Oxford Hythe Bridge

Has been described as a Questionable Fortified Bridge

There are no visible remains

NameOxford Hythe Bridge
Alternative NamesHigh Bridge
Historic CountryOxfordshire
Modern AuthorityOxfordshire
1974 AuthorityOxfordshire
Civil ParishOxford

Hythe Bridge. Carried a road from the town's north gate to the western suburbs across a branch of the Thames running to Castle Mill. The name "hythe" refers to a wharf built there. The first timber bridge was built by Oseney Abbey between 1200 and 1310; it was rebuilt in stone 1373-1403 and was replaced by the present iron bridge in 1861. (Steane 1997)

Hythe, also called High, Bridge carried a road from the town's north gate to the western suburbs across a branch of the Thames running to Castle mill; its name denotes a wharf there. The first known bridge, probably of wood, was built by Oseney abbey between 1200 and 1210, and was rebuilt in stone, with three arches, between 1373 and 1403. In 1861 it was replaced by the present iron bridge, designed by a local engineer, John Galpin. A few yards to the west lay Little Hythe or Quakes Bridge, which in 1616 contained two arches. Presumably it was built at the same time as Hythe Bridge; it was intended to rebuild it in 1861, but the work may not have been completed until 1874. (VCH)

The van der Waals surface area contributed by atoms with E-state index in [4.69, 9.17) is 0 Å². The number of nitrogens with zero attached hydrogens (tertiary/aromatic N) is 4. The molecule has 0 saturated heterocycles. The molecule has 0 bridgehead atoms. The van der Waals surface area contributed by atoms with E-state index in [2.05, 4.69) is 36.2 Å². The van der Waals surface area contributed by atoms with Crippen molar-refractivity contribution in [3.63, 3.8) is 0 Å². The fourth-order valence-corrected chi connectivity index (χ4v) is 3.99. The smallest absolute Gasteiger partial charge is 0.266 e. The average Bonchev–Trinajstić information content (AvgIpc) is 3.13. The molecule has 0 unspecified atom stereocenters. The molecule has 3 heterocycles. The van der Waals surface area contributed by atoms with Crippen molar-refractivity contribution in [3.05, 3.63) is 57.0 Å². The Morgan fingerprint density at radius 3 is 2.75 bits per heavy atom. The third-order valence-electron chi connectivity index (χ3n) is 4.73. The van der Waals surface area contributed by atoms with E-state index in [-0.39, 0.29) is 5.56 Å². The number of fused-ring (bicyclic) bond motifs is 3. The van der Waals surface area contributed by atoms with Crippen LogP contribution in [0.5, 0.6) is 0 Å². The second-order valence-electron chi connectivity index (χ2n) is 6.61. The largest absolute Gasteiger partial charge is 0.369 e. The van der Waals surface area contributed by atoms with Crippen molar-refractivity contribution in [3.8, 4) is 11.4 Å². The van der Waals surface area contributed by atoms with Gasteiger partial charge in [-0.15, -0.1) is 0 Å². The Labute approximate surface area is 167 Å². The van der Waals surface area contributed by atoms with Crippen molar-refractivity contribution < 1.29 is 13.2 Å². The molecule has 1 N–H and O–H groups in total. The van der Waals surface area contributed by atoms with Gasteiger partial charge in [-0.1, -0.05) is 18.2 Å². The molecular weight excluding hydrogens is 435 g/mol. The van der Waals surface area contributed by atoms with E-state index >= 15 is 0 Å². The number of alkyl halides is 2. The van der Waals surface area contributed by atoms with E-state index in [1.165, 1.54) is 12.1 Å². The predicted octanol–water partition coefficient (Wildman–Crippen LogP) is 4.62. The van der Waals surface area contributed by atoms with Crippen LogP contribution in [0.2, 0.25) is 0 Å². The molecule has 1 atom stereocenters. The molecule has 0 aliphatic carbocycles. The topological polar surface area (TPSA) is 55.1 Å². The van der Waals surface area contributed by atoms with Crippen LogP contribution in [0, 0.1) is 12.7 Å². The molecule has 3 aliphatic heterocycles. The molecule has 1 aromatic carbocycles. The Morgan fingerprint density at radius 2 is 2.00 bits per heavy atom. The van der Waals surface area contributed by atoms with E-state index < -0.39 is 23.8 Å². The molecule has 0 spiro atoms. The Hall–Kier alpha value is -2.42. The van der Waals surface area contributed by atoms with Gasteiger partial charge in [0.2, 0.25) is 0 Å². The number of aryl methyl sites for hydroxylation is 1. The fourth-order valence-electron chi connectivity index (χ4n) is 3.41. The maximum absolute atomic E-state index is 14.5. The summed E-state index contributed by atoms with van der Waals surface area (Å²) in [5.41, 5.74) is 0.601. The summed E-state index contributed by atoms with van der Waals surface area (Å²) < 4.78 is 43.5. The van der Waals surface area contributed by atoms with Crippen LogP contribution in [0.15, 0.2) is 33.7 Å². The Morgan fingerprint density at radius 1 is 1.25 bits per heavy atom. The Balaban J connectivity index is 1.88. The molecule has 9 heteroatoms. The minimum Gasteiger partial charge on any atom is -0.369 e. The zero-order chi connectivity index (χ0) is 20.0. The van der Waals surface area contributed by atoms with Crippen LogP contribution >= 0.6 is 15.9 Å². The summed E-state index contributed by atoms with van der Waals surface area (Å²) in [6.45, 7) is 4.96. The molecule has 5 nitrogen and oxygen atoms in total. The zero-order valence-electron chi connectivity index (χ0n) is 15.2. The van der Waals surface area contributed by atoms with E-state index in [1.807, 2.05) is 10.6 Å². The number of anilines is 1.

Gatehouse Comments

The bridge is shown on Aga's map of Oxford from 1578 and Loggan's bird's eye view of 1675 and nothing in either illustration suggests this bridge was fortified or even gated. A couple of C19 engravings of the late C14 stone bridge also do not show anything suggestive of fortification. There were several other small bridges on this side of Oxford, some of medieval date, none of which was fortified. These all lead to Oseney Bridge at SP503062 which, by analogue with the series of bridges that made up Grandpont to the south of Oxford might be a more likely place for a fortification although none is recorded there and none is suggested.

- Philip Davis

Not scheduled

Not Listed

County Historic Environment Record
OS Map Grid ReferenceSP508063
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  • Hibbert, C. (ed), 1988, The Encyclopaedia of Oxford (London: Macmillan) p. 190
  • Hassall, T.G., 1979, 'Communications' in A Crossley (ed), A Victoria History of the County of Oxford Vol. 4, The City of Oxford (OUP for the Institute of Historical Research) p. 286-9 online transcription
  • Hurst, H., 1899, Oxford Topography: An Essay p. 95 online copy


  • Bruce Watson, 2013 Sept, Gazetteer of fortified bridges (working list kindly shared with Gatehouse)